summer fruit and veg

What’s in season: summer fruit and veg

Continuing our series on seasonal produce, we take a look at what’s in season in the summer months. Summer is a great time for fresh produce, with many British classics such as asparagus and strawberries leading the way. We’ve selected some of the stand-out summer fruit and veg; and make sure you check out the chilled section of our shop too, as we stock a lot of seasonal produce.

Here’s our feast of summer fruit and veg:


Apricots are a member of the peach and nectarine family, and thrive in a warm climate. As a result, the British apricot season is in the summer months, from May to September, when our weather is at its best (hopefully).

summer fruit and veg

With a soft velvety skin and juicy flesh, apricots are a versatile fruit that can be used in many different ways: from poached, stewed or eaten raw. They are a great ingredient for desserts and can be used to make tarts and crumbles. And of course, whatever you can’t eat, you can turn into jams, chutneys or compotes to eat later in the year.


Although imports of asparagus are available all year round, the British crop (which is believed to be the best) is only available for a tantalisingly brief time from May to July.

summer fruit and veg

Asparagus is considered one of the delicacies of the vegetable world – it deteriorates quite quickly after picking, which is why freshly picked English asparagus is considered much better than jet-lagged imported asparagus.

It has a distinct, intense savoury flavour, and requires minimal preparation if it’s been picked fresh. Simply snap off the woody ends and boil or steam for roughly 3-5 minutes depending on size. Serve with hollandaise sauce for a traditional meal, or wrapped round with prosciutto for something a little different.


After years of over-boiling, unappetising vegetable lasagnes and ratatouille, courgettes are having somewhat of a renaissance. Part of the cucumber and squash family, courgettes have a deep green skin and firm, pale fresh, and are known as zucchini to Italians and Americans.

With a fresh, delicate flavour, this vegetable is wonderfully versatile and can be eaten raw, cooked on a griddle, in a stir fry, or even fried in a light batter and served as an alternative to chips.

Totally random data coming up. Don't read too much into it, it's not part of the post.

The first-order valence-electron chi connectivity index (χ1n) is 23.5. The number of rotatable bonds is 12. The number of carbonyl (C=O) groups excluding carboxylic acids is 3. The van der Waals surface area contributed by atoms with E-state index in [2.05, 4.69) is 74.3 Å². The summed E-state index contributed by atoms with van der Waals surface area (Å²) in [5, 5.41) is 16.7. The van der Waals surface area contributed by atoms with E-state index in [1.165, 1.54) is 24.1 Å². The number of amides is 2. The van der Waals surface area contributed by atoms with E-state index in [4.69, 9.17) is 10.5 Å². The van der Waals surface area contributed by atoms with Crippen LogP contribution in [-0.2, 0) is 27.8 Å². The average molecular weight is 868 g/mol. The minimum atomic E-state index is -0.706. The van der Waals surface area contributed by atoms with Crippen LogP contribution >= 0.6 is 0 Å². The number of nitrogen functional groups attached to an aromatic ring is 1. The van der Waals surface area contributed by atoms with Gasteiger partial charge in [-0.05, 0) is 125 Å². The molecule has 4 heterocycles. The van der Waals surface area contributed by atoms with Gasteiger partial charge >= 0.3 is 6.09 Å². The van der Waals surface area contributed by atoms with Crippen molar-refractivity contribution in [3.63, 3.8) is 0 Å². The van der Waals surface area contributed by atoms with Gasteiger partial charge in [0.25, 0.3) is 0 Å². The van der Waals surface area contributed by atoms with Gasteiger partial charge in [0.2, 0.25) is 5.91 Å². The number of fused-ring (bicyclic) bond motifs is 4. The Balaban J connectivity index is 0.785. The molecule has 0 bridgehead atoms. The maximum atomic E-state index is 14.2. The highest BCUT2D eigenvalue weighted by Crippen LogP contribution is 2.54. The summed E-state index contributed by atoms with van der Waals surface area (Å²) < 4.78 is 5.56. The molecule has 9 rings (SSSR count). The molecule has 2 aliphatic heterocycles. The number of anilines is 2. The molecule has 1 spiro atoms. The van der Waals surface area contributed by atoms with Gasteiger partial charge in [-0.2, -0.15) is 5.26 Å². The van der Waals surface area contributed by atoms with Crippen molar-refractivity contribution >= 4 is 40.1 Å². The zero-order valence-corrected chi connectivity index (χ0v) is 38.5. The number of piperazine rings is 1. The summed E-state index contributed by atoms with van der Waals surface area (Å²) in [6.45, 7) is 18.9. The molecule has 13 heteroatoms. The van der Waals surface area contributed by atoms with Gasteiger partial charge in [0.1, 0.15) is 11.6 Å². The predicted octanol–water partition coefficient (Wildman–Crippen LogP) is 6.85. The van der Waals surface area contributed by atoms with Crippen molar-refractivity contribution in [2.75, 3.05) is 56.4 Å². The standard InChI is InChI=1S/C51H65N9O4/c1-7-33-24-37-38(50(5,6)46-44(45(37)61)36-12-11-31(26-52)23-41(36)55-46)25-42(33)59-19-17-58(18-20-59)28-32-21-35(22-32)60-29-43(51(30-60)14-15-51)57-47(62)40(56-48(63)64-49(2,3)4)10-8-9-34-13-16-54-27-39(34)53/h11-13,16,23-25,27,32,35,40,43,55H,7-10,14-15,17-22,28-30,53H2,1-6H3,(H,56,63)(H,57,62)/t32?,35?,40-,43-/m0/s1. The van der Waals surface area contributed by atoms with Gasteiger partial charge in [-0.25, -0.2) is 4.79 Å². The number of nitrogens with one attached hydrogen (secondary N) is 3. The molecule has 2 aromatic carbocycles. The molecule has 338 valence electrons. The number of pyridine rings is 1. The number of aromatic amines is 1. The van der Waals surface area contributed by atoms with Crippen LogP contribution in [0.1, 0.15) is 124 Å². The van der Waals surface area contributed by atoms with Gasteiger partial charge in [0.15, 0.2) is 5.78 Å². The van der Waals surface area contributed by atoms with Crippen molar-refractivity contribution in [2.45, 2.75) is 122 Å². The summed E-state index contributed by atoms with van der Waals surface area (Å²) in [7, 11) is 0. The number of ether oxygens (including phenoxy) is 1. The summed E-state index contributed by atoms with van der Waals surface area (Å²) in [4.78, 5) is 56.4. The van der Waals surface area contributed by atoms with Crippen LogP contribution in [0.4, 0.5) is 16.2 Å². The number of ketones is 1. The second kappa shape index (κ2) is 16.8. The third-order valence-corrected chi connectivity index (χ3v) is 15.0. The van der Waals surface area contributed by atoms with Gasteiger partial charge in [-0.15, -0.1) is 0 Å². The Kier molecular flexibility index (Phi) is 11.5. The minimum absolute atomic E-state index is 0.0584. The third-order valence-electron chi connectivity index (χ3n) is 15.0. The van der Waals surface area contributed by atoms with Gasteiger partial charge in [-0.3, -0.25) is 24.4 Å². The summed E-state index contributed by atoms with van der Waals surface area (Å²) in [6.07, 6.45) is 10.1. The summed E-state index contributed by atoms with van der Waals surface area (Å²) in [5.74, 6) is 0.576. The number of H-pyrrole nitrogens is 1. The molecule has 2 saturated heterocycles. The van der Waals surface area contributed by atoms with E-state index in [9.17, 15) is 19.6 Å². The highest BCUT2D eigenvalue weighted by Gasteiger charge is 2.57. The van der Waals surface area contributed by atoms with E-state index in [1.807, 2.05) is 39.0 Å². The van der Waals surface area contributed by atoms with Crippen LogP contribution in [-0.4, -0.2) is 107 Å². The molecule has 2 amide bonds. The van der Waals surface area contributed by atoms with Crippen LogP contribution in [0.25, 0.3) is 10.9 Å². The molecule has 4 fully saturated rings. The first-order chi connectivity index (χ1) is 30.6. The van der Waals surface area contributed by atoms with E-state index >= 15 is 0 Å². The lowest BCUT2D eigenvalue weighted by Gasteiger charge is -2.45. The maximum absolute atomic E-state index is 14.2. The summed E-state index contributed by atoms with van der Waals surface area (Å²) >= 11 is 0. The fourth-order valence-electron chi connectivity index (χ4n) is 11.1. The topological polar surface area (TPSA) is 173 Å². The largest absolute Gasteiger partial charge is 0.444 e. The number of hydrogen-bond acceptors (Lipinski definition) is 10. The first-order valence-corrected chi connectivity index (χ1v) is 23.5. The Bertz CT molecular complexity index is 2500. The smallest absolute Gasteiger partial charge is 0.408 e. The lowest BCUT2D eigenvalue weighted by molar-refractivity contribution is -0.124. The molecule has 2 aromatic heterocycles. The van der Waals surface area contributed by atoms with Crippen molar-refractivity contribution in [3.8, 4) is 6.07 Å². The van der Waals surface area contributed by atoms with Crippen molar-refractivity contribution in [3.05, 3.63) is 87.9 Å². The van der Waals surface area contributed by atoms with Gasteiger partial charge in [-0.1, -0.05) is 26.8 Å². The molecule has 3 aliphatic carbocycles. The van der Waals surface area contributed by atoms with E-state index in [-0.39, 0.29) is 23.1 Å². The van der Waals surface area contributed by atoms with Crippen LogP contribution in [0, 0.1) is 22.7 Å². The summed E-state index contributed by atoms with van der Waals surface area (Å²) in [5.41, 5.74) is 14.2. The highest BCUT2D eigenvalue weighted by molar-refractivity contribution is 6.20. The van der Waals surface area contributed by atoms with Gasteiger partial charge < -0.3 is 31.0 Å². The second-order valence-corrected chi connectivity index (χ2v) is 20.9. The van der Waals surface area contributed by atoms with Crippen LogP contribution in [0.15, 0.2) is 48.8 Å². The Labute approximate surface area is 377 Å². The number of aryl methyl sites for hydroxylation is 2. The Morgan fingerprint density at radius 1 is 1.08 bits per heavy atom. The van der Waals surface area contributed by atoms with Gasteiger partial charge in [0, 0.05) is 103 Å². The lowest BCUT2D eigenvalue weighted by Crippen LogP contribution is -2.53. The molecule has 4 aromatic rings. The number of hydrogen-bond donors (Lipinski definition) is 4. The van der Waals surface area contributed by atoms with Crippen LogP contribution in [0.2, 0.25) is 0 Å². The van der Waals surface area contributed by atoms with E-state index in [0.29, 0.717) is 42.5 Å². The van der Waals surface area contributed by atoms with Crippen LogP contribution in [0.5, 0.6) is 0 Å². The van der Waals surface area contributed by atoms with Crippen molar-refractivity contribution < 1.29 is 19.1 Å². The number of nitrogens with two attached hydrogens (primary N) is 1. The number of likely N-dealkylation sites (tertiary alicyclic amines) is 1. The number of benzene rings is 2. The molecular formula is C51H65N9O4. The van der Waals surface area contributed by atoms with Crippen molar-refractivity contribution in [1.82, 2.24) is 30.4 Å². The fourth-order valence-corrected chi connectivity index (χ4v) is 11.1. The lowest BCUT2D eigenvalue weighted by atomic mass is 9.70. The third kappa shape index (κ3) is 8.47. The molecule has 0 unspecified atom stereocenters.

summer fruit and veg

For the best courgettes, pick smaller ones that are firm to touch with an unblemished skin, as they will have more flavour than the larger, squishier varieties.


Not to everyone’s liking, much like Marmite, you either love or hate fennel because of its strong aniseed flavour. It has a bulb-like shape and green tufts of leaves, making it look like a slightly bizarre celery.

summer fruit and veg

When selecting fennel, try and select the smaller bulbs, as they are often more tender. You can use the leaves as garnish or simply discard. If you’re looking for inspiration, try roasting it whole with garlic, and serving it with slow-roasted pork. Alternatively, you could slice the bulb very thinly and create a tasty fennel and potato gratin.


A British summer would not be complete without enjoying a punnet or two of fresh strawberries. Although traditionally they were only available in Britain during the brief summer months from late May to early September, you can now get strawberries year round thanks to imports from warmer countries. But we think they just don’t taste the same.

Plump, shiny, with a fragrant aroma and oh-so-juicy taste, strawberries can be added to so many different recipes. Of course, you can eat them raw with a splash of cream, ala Wimbledon, but they can also be added to salads, used to make tarts or top puddings, and if, for some reason, you have any left over, then try making your own homemade jam.

summer fruit and veg

Why not try growing your own strawberries at home? Delightfully simple, all you need is a small patch in the garden or a pot on a sunny windowsill. Just make sure you use netting or  something similar to protect the small fruit from the birds.

What’s your favourite summer fruit and veg? Let us know below!

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